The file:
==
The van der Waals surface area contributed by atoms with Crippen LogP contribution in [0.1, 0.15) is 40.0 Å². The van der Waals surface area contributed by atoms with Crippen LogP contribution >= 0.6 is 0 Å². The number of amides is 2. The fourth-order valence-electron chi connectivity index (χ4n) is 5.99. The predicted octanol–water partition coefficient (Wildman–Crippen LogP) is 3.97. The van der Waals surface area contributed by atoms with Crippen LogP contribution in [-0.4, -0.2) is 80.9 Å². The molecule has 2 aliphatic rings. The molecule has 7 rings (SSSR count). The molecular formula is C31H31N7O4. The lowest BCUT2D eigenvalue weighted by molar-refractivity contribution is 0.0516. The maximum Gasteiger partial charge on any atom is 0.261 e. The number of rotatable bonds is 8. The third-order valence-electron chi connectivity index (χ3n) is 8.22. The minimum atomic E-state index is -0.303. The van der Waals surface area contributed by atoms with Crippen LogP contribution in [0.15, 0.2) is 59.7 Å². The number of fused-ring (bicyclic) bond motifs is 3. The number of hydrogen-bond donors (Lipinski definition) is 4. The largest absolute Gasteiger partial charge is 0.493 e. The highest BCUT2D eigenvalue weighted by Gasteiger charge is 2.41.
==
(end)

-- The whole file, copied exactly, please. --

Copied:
The van der Waals surface area contributed by atoms with Crippen LogP contribution in [0.1, 0.15) is 40.0 Å². The van der Waals surface area contributed by atoms with Crippen LogP contribution >= 0.6 is 0 Å². The number of amides is 2. The fourth-order valence-electron chi connectivity index (χ4n) is 5.99. The predicted octanol–water partition coefficient (Wildman–Crippen LogP) is 3.97. The van der Waals surface area contributed by atoms with Crippen LogP contribution in [-0.4, -0.2) is 80.9 Å². The molecule has 2 aliphatic rings. The molecule has 7 rings (SSSR count). The molecular formula is C31H31N7O4. The lowest BCUT2D eigenvalue weighted by molar-refractivity contribution is 0.0516. The maximum Gasteiger partial charge on any atom is 0.261 e. The number of rotatable bonds is 8. The third-order valence-electron chi connectivity index (χ3n) is 8.22. The minimum atomic E-state index is -0.303. The van der Waals surface area contributed by atoms with Crippen LogP contribution in [0.15, 0.2) is 59.7 Å². The number of fused-ring (bicyclic) bond motifs is 3. The number of hydrogen-bond donors (Lipinski definition) is 4. The largest absolute Gasteiger partial charge is 0.493 e. The highest BCUT2D eigenvalue weighted by Gasteiger charge is 2.41.